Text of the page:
Beading Accoutrements, Part 1

I know most of y’all are not beaders, but stick with me here, because I really believe this applies to everyone who does any kind of work. Purists tend to think that all you need to do the work is the essential tools, the “Just the facts, ma’am” school of working. So if you’re beading, all you need is a beading needle, beading thread, and beads. And, in truth, you can work that way. But here’s what I’ve discovered in the many years I’ve been doing handwork: there are ways to make your life so, so much easier, and it’s worth going to the effort to figure out what those are.


For years, I beaded with just the basics, pouring beads out onto a piece of cloth and picking them up with my needle, chasing down the strays that rolled onto the floor or behind the couch cushion. Then when I began beading more seriously–here, for instance, is the piece I just finished:Freeman-Zachery O My Heart detail

I started paying attention to how other people worked and started thinking about ways I could make it easier to do what I love. Some beaders use double-sided tape stuck to the back of their hands for holding loose beads. Others use felt or low pile fabric. Some use long beading needles, and others use shorter betweens. Over the years, I’ve figured out what works best for me, and it’s truly changed the way I feel about long, involved beading projects. Sure, they’re still tedious, but having the things I need to make the job easier has made a real difference.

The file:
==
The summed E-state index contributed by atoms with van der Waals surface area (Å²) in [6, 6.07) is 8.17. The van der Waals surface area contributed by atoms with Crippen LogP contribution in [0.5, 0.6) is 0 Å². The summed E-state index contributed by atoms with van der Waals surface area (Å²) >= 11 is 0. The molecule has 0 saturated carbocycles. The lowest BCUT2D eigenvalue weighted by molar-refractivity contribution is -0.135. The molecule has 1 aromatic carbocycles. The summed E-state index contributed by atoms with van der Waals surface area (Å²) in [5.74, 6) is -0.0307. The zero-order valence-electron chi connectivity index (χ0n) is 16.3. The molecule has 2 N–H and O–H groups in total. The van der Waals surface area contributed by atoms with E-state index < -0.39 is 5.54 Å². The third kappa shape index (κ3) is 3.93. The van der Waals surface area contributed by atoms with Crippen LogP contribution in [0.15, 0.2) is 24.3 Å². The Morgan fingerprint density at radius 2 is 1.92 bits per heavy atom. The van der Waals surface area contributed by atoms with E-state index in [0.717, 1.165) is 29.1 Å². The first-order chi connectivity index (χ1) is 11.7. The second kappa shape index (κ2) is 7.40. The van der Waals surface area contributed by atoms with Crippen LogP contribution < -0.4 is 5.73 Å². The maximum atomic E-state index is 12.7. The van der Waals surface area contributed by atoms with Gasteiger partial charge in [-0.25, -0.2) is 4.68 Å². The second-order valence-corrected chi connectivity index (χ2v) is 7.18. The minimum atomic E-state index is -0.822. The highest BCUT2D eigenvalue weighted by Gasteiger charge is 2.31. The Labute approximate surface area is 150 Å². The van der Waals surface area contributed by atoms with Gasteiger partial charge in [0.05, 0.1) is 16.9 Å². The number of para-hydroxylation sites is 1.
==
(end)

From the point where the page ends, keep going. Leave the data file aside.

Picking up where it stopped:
Freeman-Zachery beading

The first thing I’d recommend is a tray. I have half a dozen of these, all purchased after random holidays at Target when they went on clearance. The one above is a cheesy sparkly gold one that I love for its glitteriness, which, alas, does not show up here. Because I most often bead while sitting cross-legged on the day bed, I need some way to bring my supplies up closer to work level, rather than having them sitting on the bed. A tray like the one above fits nicely across my knees or on a pillow in my lap, plus it allows me to carry everything from room to room–I, like my cats, follow the sun, starting out in the eastside rooms in the morning and moving to the westside rooms in the afternoon. If I spill beads, they’re mostly contained in the tray. If your tray has hand holes that allow stuff to roll out, you might want to tape a piece of cardboard or mat board over those.


OK–I’m out of room here today, so come back on Monday for Part 2 and I’ll explain the rest of the stuff on my sparkly little golden tray.

Beading Basics_150For more tips on beading, check out Beading Basics, by Carole Rodgers, available in the shop.

Ricë is the author of Living the Creative Life, Creative Time and Space, and Destination Creativity. She also blogs at The Voodoo Cafe.




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